ESE Colloquium with Jacob Biamonte on Quantum Information

Jacob Biamonte, Jingdong Foundation Endowed Chair in Quantum Information and Computation, Yanqi Lake Beijing Institute of Mathematical Sciences and Applications will be presenting the colloquium "A Brief History of Feedback: Quantum Information Meets Machine Learning"

Quantum theory enables a radical approach to cryptography and predicts new computers which could revolutionize the types of calculations that are even possible. Much current effort is focused on the intriguing possibility to control quantum systems to emulate other quantum systems, to realize advanced quantum algorithms and to bootstrap quantum information for enhanced sensing. Evident challenges arise when reasoning about quantum information systems: how might we understand, engineer and verify systems we can’t fully emulate using classical computers? Moreover, today’s quantum processors can not execute the quantum algorithms and protocols you would find in books — i.e. Shor’s celebrated factoring algorithm which would break RSA cryptography appears out of reach, at least in its known form. A global research effort has discovered a new means to operate quantum processors which requires feedback. This new method merges ideas from machine learning to view a controllable quantum system as a machine learning model. This approach is not yet fully understood. In this talk, I will explain some recent progress to understand this new approach: our discovery of several limiting features of quantum approximate optimization and the existence of avalanche effects in quantum circuit training. I will also explain some more forward looking findings, including demonstrating the problem instance independence of optimized circuit parameters and my proof that the variational model is, in theory, a universal model of quantum computation.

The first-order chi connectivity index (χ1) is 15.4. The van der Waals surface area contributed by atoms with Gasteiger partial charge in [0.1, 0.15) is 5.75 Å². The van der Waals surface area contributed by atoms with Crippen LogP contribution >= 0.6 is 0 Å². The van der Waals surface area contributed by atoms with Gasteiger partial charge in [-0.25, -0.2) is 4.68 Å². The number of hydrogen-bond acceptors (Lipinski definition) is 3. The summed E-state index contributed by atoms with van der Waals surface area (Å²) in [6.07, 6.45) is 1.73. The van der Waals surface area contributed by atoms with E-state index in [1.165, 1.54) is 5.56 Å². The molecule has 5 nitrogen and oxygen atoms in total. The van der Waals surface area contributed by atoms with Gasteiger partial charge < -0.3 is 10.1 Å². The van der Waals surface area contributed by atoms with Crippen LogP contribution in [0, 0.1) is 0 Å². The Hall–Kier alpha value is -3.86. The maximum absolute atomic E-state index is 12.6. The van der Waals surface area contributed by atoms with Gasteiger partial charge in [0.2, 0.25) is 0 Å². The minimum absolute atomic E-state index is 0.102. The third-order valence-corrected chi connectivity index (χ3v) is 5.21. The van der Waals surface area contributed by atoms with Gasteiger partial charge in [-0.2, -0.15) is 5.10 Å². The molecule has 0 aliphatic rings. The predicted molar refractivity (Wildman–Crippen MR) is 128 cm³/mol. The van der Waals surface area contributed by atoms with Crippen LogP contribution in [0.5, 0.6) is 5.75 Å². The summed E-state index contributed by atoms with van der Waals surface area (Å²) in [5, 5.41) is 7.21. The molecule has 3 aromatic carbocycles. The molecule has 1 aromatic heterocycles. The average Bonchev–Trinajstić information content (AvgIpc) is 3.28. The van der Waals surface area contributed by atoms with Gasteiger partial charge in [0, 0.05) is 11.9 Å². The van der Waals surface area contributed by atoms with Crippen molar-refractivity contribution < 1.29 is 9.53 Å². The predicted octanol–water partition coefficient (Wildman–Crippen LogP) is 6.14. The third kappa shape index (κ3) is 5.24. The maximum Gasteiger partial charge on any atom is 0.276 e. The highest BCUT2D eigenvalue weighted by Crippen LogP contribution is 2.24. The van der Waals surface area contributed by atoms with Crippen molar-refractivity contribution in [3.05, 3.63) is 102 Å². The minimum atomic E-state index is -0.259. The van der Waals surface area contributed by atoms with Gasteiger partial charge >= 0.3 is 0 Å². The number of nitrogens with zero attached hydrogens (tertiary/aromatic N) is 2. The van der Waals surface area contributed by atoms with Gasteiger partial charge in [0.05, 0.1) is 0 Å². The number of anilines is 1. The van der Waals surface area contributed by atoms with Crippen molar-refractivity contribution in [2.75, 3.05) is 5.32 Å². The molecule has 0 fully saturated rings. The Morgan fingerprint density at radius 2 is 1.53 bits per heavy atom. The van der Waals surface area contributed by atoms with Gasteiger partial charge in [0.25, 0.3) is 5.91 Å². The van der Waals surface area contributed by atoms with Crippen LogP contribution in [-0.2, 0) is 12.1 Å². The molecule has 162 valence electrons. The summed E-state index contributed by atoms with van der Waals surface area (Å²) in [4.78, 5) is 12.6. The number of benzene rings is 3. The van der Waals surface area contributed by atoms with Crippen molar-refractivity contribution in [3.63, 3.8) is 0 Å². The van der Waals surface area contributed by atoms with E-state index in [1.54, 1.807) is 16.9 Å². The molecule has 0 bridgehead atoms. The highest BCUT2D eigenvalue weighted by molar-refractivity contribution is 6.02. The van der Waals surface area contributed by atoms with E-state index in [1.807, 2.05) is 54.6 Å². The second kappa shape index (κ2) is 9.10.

Throughout his career, Dr. Biamonte's research has focused on practically-driven theoretical studies of quantum information processing. He established the first experimentally relevant universal models of adiabatic quantum computation and proved universality of the variational model of quantum computation. He has published several results in the development of quantum machine learning and the applied mathematics of tensor networks. Several of his works consider the impact of noise on quantum dynamics and quantum information processing and sensing with open quantum systems.

Upon completing his undergraduate studies in electrical engineering, he worked as a quantum applications developer at D-Wave Systems Inc. in Vancouver, Canada and as a Fellow at Harvard University in Cambridge Massachusetts in the Aspuru-Guzik group. Thereafter, he obtained a PhD from the University of Oxford in 2010. He then worked as part of a joint Oxford/Singapore postdoctoral program and as a Lecturer in Physics at St Peter's College Oxford before joining the Institute for Scientific Interchange (ISI Foundation) in Torino, Italy as the Quantum Science Research Group Leader (2012-2017). In 2017, Dr. Biamonte joined the MIT founded Skolkovo Institute of Science and Technology as a Tenure Track Associate Professor. He was subsequently promoted to Head of the Laboratory for Quantum Information Processing in 2019 and to tenured Professor in 2022. In April of 2022, Dr. Biamonte became the first American born scientist to have successfully defended a higher Doctorate at the Moscow Institute of Physics and Technology. Dr. Biamonte's time in Moscow was cut abruptly short due to the war.

Dr. Biamonte's current research vision is to develop a data-driven approach to quantify emergent and collective effects in quantum information processing tasks such as computing and sensing. Dr. Biamonte and his collaborators have recently discovered or been the first to analytically predict several features of variational quantum algorithms including abrupt training transitions, reachability deficits and parameter saturations. A passionate educator, Dr. Biamonte teaches applied and engineering mathematics, quantum information theory and quantum computation at the undergraduate and graduate level.